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dc.contributor.advisorRoss, Allen
dc.contributor.authorInobaya, Marianette
dc.date.accessioned2018-03-15T05:14:43Z
dc.date.available2018-03-15T05:14:43Z
dc.date.issued2017-08
dc.identifier.doi10.25904/1912/423
dc.identifier.urihttp://hdl.handle.net/10072/371220
dc.description.abstractSchistosomiasis is a trematode worm infection of the genus Schistosoma with five species known to infect humans. It is endemic in 78 countries, 42 of which are in the Africa, 16 in the Eastern Mediterranean, 10 in the Americas, six in the Western Pacific, three in Southeast Asia and one in Europe. In 2015, the Disability-Adjusted Life Years (DALYs) due to schistosomiasis was estimated at 3.514 million and WHO estimated that 118.5 million school-aged children and 100.2 million adults are in need of preventive chemotherapy for schistosomiasis. Preventive chemotherapy, through regular mass drug administration (MDA) of praziquantel, was endorsed by World Health Assembly in 2001 as the main strategy for schistosomiasis control through WHA resolution 54.19. Treatment with praziquantel at a dose of 40 mg/kg aims to reduce morbidity and mortality, and prevent new infection by limiting transmission through reduction of the human reservoir host. The WHO target was to regularly treat a minimum of 75% of the high-risk population, and up to 100% of all school-age children at risk of morbidity by 2010. The 2012-2020 Schistosomiasis Strategic Plan has set three objectives, one of which was to control morbidity due to schistosomiasis by 2020 by targeting 100% geographical and 75% national MDA coverage. MDA has been implemented and included in the national schistosomiasis control programs of many countries such as Uganda, Sierra Leone, Burkina Faso, Brazil, Mali, Niger, the People’s Republic of China, and the Philippines. In the Philippines, zoonotic Schistosoma japonicum infection is endemic in 28 provinces in 12 regions of the country, with an estimated 28 million people at risk of infection. In the national prevalence survey conducted from 2005-2008, the estimated mean human prevalence was 1.30% (range 0.08%-6.30%). For over two decades human MDA has been the cornerstone of schistosomiasis control in the country. In an effort to eliminate schistosomiasis as a public health problem, and to protect the exposed population from developing chronic infection, the Department of Health (DOH) has ordered the conduct of annual MDA in 24 endemic provinces among those aged 5-65 years commencing in 2009. The aim was to attain at least 85% drug coverage for at least three years or until disease elimination (human prevalence <1%) was achieved. However, prevalence rates in 2012-2013 reported that 10 out of 13 provinces remained above 1%. The national programs is failing largely due to poor drug coverage (43.5%), poor patient compliance, and given the zoonotic nature of the disease, were bovines (e.g., cattle and water buffalos) act as a major reservoir of human infection. Bovines are presently not treated under the national control program. In order to examine the issue of patient non-compliance to free MDA, we conducted a cross-sectional survey in 2015 on 2,189 adults (≥ 18 years of age) in the endemic province of Northern Samar, the Philippines using a structured survey questionnaire. 224 Barangay Health Workers (BHWs) were also studied at the village level given their direct contact with patients and their role in the coordination of MDA as advocates, implementers, and educators. BHWs were interviewed in order to determine if their knowledge of schistosomiasis and MDA were associated with achieving targeted compliance rates in their assigned barangays. The overall rate of non-compliance to MDA in the last MDA round was 27%. Females (aOR=1.67, p=0.033) were more likely to be non-compliant. Respondents who believed that schistosomiasis was acquired by open defecation and poor sanitation (aOR=1.41, p=0.015), and by avoiding unclean drinking (aOR=2.09, p=0.001) were more likely to refuse treatment. Uncertainties on whether schistosomiasis can be treated (aOR=2.39, p=0.033), their fear of adverse reactions to praziquantel (aOR=1.94, p=0.021), misconceptions about alternative forms of treatment (aOR=1.45, p=0.037), and that praziquantel is used for purposes other than deworming (aOR=2.15, p=0.021) were all associated with a higher odds of non-compliance. In contrary, being a farmer (aOR=0.62, p=0.038), participation in past MDA (aOR=0.30, p<0.001), informed about impending MDA (aOR=0.08, p<0.001), and having heard of schistosomiasis (aOR=0.22, p=0.045) were all significantly associated with reduced non-compliance. BHWs showed good familiarity on how schistosomiasis was acquired and diagnosed. But both BHWs and residents had poor awareness of the signs and symptoms of schistosomiasis, disease prevention, and treatment options. There was no correlation between the knowledge scores of the BHWs and the residents (ρ = 0.080, p = 0.722). A Kruskal-Wallis analysis revealed significant differences in BHWs knowledge scores between the low (3.29, 95% CI 3.16-3.36), moderate (3.61, 95% CI 3.49-3.69) and high (4.05, 95% CI: 3.77-4.13) compliance village groups (p=0.002), with the high compliance areas having the highest mean knowledge score. This highlights the importance of community health workers in obtaining target coverage rates and improving patient compliance. To improve national and global drug compliance to MDA for neglected tropical diseases there is an urgent need for intensive health education campaigns prior to conducting MDA that would not only provide disease specific information, but also deal with prevailing misconceptions about transmission, prevention, treatment, and drug side-effects. Investing in the development of community health workers with appropriate disease specific training and payment for their time is crucial if disease elimination is to be ultimately achieved.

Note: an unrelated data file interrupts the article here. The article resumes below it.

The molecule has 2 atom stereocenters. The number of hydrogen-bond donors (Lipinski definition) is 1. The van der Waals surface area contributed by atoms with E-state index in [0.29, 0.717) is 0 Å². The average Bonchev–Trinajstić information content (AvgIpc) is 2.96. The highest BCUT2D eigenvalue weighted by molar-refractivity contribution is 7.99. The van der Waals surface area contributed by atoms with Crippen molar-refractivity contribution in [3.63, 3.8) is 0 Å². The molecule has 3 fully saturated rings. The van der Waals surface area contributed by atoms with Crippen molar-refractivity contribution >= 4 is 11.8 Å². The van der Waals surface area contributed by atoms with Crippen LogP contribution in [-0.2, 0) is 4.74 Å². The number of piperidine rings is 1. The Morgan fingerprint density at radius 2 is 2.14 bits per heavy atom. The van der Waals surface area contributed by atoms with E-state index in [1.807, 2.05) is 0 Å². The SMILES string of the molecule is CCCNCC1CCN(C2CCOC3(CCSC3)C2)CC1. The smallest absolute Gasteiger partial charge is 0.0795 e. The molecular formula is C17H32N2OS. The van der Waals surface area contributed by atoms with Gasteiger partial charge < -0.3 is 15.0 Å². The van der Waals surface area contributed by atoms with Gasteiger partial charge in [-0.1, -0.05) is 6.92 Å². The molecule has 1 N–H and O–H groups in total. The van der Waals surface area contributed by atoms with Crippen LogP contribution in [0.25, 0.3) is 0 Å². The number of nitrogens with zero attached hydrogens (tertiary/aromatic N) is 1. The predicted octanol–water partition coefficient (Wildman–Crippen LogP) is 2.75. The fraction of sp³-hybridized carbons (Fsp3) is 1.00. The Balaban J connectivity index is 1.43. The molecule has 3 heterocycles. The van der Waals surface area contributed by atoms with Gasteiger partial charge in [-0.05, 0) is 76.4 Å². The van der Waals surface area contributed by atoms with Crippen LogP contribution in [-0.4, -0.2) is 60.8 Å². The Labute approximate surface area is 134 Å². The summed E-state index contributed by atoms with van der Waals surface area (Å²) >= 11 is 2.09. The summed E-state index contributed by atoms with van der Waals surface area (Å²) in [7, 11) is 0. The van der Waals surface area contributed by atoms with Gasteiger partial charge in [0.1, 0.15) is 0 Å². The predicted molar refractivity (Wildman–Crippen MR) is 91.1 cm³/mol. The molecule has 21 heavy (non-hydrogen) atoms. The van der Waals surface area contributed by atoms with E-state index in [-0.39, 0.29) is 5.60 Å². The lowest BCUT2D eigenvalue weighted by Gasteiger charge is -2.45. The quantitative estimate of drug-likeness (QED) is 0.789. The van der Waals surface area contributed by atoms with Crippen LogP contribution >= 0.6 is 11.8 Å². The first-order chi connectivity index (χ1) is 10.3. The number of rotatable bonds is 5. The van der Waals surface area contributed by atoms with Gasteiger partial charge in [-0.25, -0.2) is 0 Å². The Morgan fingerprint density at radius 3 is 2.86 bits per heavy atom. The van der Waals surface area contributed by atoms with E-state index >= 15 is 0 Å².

dc.languageEnglish
dc.language.isoen
dc.publisherGriffith University
dc.publisher.placeBrisbane
dc.subject.keywordsSchistosomiasis
dc.subject.keywordsPhilippines
dc.subject.keywordsDrug administration
dc.subject.keywordsWorm infection
dc.titleCompliance to Mass Drug Administration and the sustainable control of Schistosomiasis in the Philippines
dc.typeGriffith thesis
gro.facultyGriffith Health
gro.rights.copyrightThe author owns the copyright in this thesis, unless stated otherwise.
gro.hasfulltextFull Text
dc.contributor.otheradvisorOlveda, Remigio
dc.contributor.otheradvisorNg, Shu
gro.thesis.degreelevelThesis (PhD Doctorate)
gro.thesis.degreeprogramDoctor of Philosophy (PhD)
gro.departmentSchool of Medical Science
gro.griffith.authorInobaya, Marianette